The wolfs hour, p.28
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       The Wolfs Hour, p.28
 

         Part #1 of Michael Gallatin series by Robert McCammon
Part V - The Mouse Trap Chapter 7

 

  Tosca, the tale of doomed lovers, was the presentation at the opera. The gargantuan building seemed to rise before Michael and Gaby like a sculpted stone monolith as they approached it along the avenue de L'Opera in a battered blue Citrien. Mouse was at the wheel, considerably cleaner since he'd bathed and shaved this evening. Still, his eyes were hollow and his face deeply lined, and though his hair was slicked back with pomade and he wore fresh clothes-courtesy of Camille-there was no mistaking him for a purebred gentleman. Michael, wearing a gray suit, sat in the backseat next to Gaby, who wore a dark blue dress she'd bought that afternoon on the Boulevard de la Chapelle. Its color matched her eyes, and Michael thought she was as beautiful as any woman he'd ever known.

  The sky had cleared, and the stars were out. In the polite glow of the succession of street lamps along the avenue, the Opera House-a majesty of columns, finials, and intricate carvings, the stone frontage shaded from pale gray to sea green-stood defiant of time and circumstance. Beneath its domed roof, on which stood statues of Pegasus at either end and a huge figure of apollo with a lyre at its apex, music was the ruler instead of Hitler. Cars and carriages halted at the cavernous main entrance, debarking their passengers. Michael said, "Stop here," and Mouse slid the Citrien to the curb with only a small grinding of gears. "You know what time to pick us up. " He looked at his pocket watch and couldn't help but think of the capsule within.

  "Yes," Mouse said. Camille had checked with the ticket office to find out precisely what time the third act would begin. at that time Mouse would have the car waiting in front of the opera.

  It had occurred to both Michael and Gaby that Mouse could take the car and go anywhere he pleased, and Gaby had had some bad moments about this but Michael had calmed her. Mouse would be there on time, he'd told her, because Mouse wanted to get to Berlin, and what he'd done for them already was enough to condemn him to a nice torture session with the Gestapo. So, German or not, Mouse was on their side from here on out. On the other hand, if there was really any madness in Mouse, there was no telling how and when it might show itself.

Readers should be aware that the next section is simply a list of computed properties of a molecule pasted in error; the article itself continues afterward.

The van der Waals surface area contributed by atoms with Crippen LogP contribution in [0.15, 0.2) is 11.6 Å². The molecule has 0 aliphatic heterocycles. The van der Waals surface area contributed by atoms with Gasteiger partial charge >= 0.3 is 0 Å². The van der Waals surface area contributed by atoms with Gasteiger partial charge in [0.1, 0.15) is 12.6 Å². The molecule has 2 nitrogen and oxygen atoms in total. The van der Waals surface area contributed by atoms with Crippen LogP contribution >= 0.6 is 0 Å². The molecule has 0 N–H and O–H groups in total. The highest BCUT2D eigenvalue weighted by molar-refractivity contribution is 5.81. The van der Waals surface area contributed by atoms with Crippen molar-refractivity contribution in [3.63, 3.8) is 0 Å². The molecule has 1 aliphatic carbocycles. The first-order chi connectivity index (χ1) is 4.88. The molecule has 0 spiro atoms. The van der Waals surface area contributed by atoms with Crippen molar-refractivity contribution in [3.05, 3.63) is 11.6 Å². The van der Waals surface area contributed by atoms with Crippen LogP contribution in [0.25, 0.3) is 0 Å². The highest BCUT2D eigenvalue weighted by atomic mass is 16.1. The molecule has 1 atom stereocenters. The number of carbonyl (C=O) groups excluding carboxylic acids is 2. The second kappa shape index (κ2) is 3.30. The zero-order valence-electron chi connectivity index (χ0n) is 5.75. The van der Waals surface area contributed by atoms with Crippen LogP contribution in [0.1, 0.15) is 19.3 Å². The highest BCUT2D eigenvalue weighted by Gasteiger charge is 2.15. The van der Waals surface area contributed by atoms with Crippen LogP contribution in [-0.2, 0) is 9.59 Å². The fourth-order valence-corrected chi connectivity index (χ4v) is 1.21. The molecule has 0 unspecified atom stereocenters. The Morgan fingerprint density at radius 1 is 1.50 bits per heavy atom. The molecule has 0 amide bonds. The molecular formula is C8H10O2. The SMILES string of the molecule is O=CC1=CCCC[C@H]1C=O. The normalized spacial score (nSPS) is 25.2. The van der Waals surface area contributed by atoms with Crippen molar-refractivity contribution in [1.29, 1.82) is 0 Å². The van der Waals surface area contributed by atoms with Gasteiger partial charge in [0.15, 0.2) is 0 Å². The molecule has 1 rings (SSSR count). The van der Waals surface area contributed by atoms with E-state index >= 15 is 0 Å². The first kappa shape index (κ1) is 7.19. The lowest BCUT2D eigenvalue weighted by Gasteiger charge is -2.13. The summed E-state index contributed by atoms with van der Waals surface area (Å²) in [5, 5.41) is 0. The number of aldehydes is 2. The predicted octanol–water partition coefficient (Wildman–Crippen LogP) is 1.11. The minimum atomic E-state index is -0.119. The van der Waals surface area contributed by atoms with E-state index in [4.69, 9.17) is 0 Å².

Michael got out, came around the car, and opened the door for Gaby. He said, "Be here," and Mouse nodded and drove away. Then Michael offered Gaby his arm, and they strolled past a German soldier on horseback just like any French couple out for a night at the Opera. Except Michael wore a Luger in a holster that Camille had supplied, the pistol lying just under his left armpit, and Gaby had a very small, very sharp knife in her shiny black clutch purse. arm in arm, they crossed the avenue de L'Opera to the Opera House itself. In the huge vestibule, where gilded lamps cast a golden glow on statues of Handel, Lully, Gluck, and Rameau, Michael saw several Nazi officers with their lady friends among the crowd. He guided Gaby through the throng, up ten steps of green Swedish marble, to a second vestibule where the tickets were sold.

  They bought their tickets, two seats on the aisle near the back of the house, and continued through the building. Michael had never seen such an assembly of statues, multi-hued marble columns, gilt-edged mirrors, and chandeliers in his life; the grand staircase, a gracefully massive thing with marble balustrades, swept them up to the auditorium. Everywhere he looked there were more staircases, corridors, statues, and chandeliers. He hoped Gaby knew her way here, because in this place of art run riot even his wolf's sense of direction was stunned. at last they entered the auditorium, another marvel of space and proportion which was rapidly filling, and they were shown to their seats by an elderly attendant.

  The odors of conflicting perfumes stung Michael's nose. He noted it was chilly in the huge auditorium; due to fuel rationing, the building's boilers had been turned off. Gaby glanced casually around, noting where perhaps a dozen German officers sat with their female companions. Her gaze went up to the third of the four tiers of loges, stacked atop each other and connected by gilded balconies and fluted columns like the layers of a massive and rather gaudy cake. She found adam's loge. It was empty.

  Michael had already seen it. "Patience," he said quietly. If adam had found the note, he'd be here. If not. . . then not. He took Gaby's hand and squeezed it. "You look beautiful," he told her.

  She shrugged, uneasy with compliments. "I don't dress this way very often. "